Part 2 – South Australia: The nation’s renewable energy superstar


From the October edition of pv magazine

Very few grids in the world have decarbonized as rapidly as South Australia. The state’s emissions intensity has fallen from over 700 kg/MWh in 2008 to less than half that in 2018. According to a report by The Australia Institute (TAI), for nine of the 18 months until September, half of all electricity supplied in the state has been from solar and wind generators.

Long road

For many years, the state had been a net importer of energy and local electricity generation, mainly due to resource constraints. According to data from the Australian Energy Market Operator (AEMO), the state had the highest average wholesale prices among the mainland National Electricity Market (NEM) regions in 17 of the last 20 years (graph from OpenNEM). On top of that, the state’s wind and solar resources are among the nation’s best. “Very significantly, the federal Renewable Energy Target was designed without geographical limitations, so [the state] … was able to attract more than its “fair share” of renewables,” says Simon Holmes à Court, senior adviser to the Energy Transition Hub at Melbourne University.

This is somewhat ironic given that the federal coalition government has often berated the state for its rapid adoption of renewables. At the state level, the political climate is much more favorable. “A stable, pro-development Labor government worked hard to remove red tape and bring developers to the state,“ Holmes à Court says. “The relatively recently elected Liberal government has a progressive energy agenda and a non-ideological and pragmatic energy minister has kept the state on pretty much the same course set by its predecessor.”

All eyes on SA

As a testbed for future scenarios of high renewables penetration, South Australia is under the close watch of AEMO. While it continues to intervene by directing gas generators to run or ordering wind farms to curtail output, AEMO has acknowledged that – as it gains more experience – it feels it can ease back such interventions.

With around 1 GW of small-scale PV on the state grid, the time of minimum demand has shifted from the early morning to the middle of the day. This represents a novelty presently limited to South Australia, while for other NEM regions, the overnight period remains the lowest demand part of the day. “It may not be long before we see short periods with zero grid demand due to rooftop solar,” says Holmes à Court. “As such, [the state’s] connectivity to the other NEM markets, for exports, will be increasingly important.”

The state is already looking at two interconnectors to Victoria and another one to New South Wales. Some projects are already lining up in expectation of grid upgrades, such as Neoen’s Goyder South project, featuring 1.2 GW of wind, 600 MW of solar and 900 MW of battery storage. However, everything strongly depends on the South Australia-New South Wales interconnector (not included in Rystad Energy’s graph below).

“There is no doubt the … interconnector would be critical for the development of several projects as it effectively doubles the export capacity of [South Australia],” says David Dixon, senior analyst for renewables research at Rystad Energy.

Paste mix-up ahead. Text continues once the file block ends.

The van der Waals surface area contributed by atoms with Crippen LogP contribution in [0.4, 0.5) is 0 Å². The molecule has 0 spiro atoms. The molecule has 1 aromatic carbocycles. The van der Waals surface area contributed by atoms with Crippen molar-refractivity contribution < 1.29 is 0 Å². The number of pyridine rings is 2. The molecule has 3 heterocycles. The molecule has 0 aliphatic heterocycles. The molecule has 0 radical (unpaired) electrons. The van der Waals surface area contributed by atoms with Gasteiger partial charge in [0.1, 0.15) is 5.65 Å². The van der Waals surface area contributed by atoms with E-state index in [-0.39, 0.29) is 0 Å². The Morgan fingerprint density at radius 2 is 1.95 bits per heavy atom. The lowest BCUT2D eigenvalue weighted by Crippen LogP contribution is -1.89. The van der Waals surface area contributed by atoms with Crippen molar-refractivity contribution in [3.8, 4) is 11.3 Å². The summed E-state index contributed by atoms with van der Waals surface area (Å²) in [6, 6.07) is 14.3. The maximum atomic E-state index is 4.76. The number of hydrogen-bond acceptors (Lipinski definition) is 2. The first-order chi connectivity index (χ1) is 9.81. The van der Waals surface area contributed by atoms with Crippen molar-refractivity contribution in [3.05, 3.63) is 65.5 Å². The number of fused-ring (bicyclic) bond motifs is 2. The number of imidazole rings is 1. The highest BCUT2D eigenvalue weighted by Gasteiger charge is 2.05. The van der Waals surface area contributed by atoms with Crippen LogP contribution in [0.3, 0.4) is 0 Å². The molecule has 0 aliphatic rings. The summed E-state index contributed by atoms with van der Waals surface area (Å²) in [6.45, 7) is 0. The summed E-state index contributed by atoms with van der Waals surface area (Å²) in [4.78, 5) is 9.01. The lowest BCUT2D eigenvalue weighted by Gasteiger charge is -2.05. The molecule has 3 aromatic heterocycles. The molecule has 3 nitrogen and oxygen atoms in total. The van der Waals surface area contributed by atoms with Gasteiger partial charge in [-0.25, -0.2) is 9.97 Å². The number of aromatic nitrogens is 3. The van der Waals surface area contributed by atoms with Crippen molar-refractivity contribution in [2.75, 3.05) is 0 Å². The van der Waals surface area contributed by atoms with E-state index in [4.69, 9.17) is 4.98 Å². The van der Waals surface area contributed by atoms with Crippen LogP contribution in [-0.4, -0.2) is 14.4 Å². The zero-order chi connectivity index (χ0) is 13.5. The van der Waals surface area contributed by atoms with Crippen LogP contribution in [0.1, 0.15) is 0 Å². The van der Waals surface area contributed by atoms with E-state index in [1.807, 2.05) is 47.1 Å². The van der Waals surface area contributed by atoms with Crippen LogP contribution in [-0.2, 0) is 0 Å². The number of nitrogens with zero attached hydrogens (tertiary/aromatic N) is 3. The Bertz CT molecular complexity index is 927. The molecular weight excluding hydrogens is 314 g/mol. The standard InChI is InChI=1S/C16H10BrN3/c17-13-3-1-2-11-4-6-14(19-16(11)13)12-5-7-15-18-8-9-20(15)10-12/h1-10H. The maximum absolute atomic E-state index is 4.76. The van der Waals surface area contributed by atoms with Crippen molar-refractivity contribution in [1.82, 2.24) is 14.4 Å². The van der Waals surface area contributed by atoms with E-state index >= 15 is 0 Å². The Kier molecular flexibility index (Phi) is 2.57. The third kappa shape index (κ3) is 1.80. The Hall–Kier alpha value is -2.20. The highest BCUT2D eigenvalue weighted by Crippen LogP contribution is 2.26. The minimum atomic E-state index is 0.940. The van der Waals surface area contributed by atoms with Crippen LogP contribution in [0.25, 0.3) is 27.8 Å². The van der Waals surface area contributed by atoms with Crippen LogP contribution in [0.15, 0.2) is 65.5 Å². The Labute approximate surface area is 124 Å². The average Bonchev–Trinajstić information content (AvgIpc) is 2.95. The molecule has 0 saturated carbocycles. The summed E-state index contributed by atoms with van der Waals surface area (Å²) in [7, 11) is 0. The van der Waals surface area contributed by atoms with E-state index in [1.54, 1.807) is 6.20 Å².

He lists the upsides for the state’s solar pipeline: There are very few developed big PV projects, with just the 220 MW Bungala and 95 MW Tailem Bend projects operating at present. But the state is geographically to the west, meaning such solar farms still generate during the peak periods on the east coast. Marginal loss factors are also better for PV farms, relative to other states.

With or without you

With or without grid upgrades, virtual power plants (VPPs), mega-batteries, pumped hydro and synchronous condensers will all help facilitate more renewables in South Australia. The state is already home to the world’s largest operating battery – the 100 MW/129 MWh Hornsdale Power Reserve. The Tesla big battery saved almost AUD 40 million in grid costs in the first year of operation, but perhaps most significantly, it has raised the profile of energy storage and demonstrated its capabilities.

“So long as the cost of gas remains high, and especially as the cost of renewables and storage keep falling, we’ll see more renewables entering the grid in [South Australia] – regardless of whether the third interconnector is built,” Holmes à Court says. In addition to several pumped hydro proposals and a few sizable VPPs in the making, the state is also in line to roll out synchronous condensers by local transmission company ElectraNet. In a major announcement that has cast a long shadow over South Australia’s gas fleet, the poles-and-wires company identified syncons as a cheaper alternative to gas for system security.

However, syncon also plays the bad guy. In the wake of the 2016 black system event, South Australia’s Office of the Technical Regulator added new requirements for minimum levels of inertia and/or fast-frequency response for all new renewable generators. This adds costs to new projects. According to Rystad Energy’s Dixon, there are a few more challenges for big PV projects in the state. In addition to limited transmission export capacity, these include competition from the high penetration of rooftop PV, an inability to get PPAs to secure financing, and spot price variability.

While negative daytime prices are becoming increasingly frequent amid a flood of generation from solar and wind, a rush in development approvals, dominated by big PV and megabatteries, sends a clear signal that the state will take even bolder steps towards its 2030 target of “net” 100% renewables. “I once asked a South Australian bureaucrat why the state had such a positive attitude to renewable energy – he said ‘never get between a South Australian and a development dollar’,”says Holmes à Court.

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